African Traditional Religion 2: The Gods Never Sleep
African Traditional Religion 3: Similarities with World Religions
African Traditional Religion 4: African Christianity has the Same Theology as ATR.
African Traditional Religion 5: ATR is Uniquely Used by Satan

 

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The Gods Never Sleep~ ATR 2

Most people born in Africa before the 20th century received by default the glasses of African Traditional Religion with which they involuntarily came to know the world. For many today the world is still colored by those old lenses. In ATR, the gods are concerned mostly about physical actions and not theoretical beliefs. Nearly every bad thing that happens can be blamed on a spirit, yet I have not heard people praising the swikwembu when good things happen. This is what we would expect since Paul marks ingratitude as a mark of pagan religion (Rom. 1:21).

“[ATR] is purely eudemonistic, the religious ceremonies having as their sole aim material benefits connected with the terrestrial life, e. g. abundance, health, peace, and good sleep!”
Junod, vol. 2, 428.

“Since people often fear death and witchcraft they look for means by which to strengthen or increase their life-force. There are different kinds of amulets which people trust in believing that by these they will counteract the work of witchcraft. Some of those amulets are pieces of cloth or wood or metal. Many members of the ZCC regard their star badge as this kind of thing. I once took away one of those badges from one of the workers at our hospital and the next day he came to me asked for it back. He said: ‘Please give it back to me, I didn’t sleep at all last night. I’m very ill because you’ve taken away this protector of my body.’ Another man told me that when he has that star, that badge, even ghosts and evil spirits are afraid to come near him.”
Van Rooy, Koos. “Word for Africa” Institute for Reformational Studies, 1990, page 11.

The gods have physical power, but they do not rule or govern the world by laws. Thus, we are doomed to living in a capricious world—experiences on earth do not conform to a great, single purpose. Storms, floods, earthquakes, epidemics, and poverty are somehow attributed to the spirits working together. Though the spirits are believed to be always doing, the causes can never be certainly or precisely determined because they do not observe settled laws or constant natures that would anchor the world to a metaphysical rock. The Greeks saw that the world was constantly changing (Heraclitus, ca. 500 BC), but yet they also saw a timeless, unchanging element in the world (Parmenides, ca. 400 BC). Such glimmers of stabilizing grace as Parmenides bequeathed to his people, have been refused by ATR to those who are stuck in its millennia-long rut.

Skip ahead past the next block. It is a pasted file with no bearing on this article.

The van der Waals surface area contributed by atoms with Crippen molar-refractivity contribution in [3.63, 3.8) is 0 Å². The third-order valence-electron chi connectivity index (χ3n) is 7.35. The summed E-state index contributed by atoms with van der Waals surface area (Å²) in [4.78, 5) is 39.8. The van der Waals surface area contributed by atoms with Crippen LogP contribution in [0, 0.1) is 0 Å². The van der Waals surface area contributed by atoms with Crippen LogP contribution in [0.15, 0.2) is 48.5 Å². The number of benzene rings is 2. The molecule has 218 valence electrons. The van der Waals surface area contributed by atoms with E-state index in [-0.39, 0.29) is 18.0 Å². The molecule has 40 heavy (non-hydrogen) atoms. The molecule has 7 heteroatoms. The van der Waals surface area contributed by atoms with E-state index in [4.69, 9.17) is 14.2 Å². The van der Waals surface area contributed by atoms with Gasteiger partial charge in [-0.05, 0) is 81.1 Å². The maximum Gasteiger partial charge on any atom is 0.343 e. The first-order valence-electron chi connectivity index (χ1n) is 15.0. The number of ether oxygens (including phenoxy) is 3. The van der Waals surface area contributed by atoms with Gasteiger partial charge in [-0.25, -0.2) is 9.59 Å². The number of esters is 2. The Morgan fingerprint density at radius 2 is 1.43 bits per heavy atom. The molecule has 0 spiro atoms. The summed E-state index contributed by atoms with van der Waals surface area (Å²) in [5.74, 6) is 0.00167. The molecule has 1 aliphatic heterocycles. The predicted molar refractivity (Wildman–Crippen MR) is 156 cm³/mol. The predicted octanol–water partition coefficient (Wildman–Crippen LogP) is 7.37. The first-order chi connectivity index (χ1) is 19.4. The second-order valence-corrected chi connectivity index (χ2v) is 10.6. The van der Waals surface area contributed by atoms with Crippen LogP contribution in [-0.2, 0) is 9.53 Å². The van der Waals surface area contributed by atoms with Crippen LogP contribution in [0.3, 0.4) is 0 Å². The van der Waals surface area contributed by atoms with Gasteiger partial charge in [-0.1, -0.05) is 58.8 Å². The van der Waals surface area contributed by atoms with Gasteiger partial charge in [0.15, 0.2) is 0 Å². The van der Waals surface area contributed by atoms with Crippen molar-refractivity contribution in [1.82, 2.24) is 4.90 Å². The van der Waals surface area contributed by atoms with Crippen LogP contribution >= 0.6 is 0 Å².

The gods expect obedience to traditions. Because ATR’s gods are ancestors, they require adherence to the “old ways.” The way things were done when they were alive. Since these ways are passed down orally and not literally, they are constantly changing. Notice the differences between Shona, Zulu, and Venda taboos. Just as their languages began together and have slowly drifted apart, so too have their traditions.

Some examples that are still common among different Bantu language groups:

  • Babies must wear a string
  • Boys must go to circumcision school
  • Uncles are the main actors in lobola
  • Graves are built with bricks
  • Fear of certain animals like owls and chameleons

So, tradition rules, yet this authority is inconsistent since many traditions, blowing in the winds of an oral culture, slowly change over time.

The gods hear and answer prayer. The “thabelo” or “xikhongelo” word groups are common summaries for all religious duties in ATR. How many times have we heard someone describe all church serves or religious activity as “xikhongelo” (prayer)? The spirits keep active by answering prayer according to their abilities and moods. In this way, they mediate between the living and the invisible powers. Since bad things often happen in a sinful world, the common man finds an abundant store of reasons to believe in witchcraft.

Rather than seeing pain and problems as a result of sinful choices by responsible people, ATR catechizes its adherents with a tremendous fear of the ever-active spirits who are usually involved in the bad, painful things of life.

Other articles in the series on African Traditional Religion:
African Traditional Religion 1: Africa’s God

African Traditional Religion 2: The Gods Never Sleep
African Traditional Religion 3: Similarities with World Religions
African Traditional Religion 4: African Christianity has the Same Theology as ATR.
African Traditional Religion 5: ATR is Uniquely Used by Satan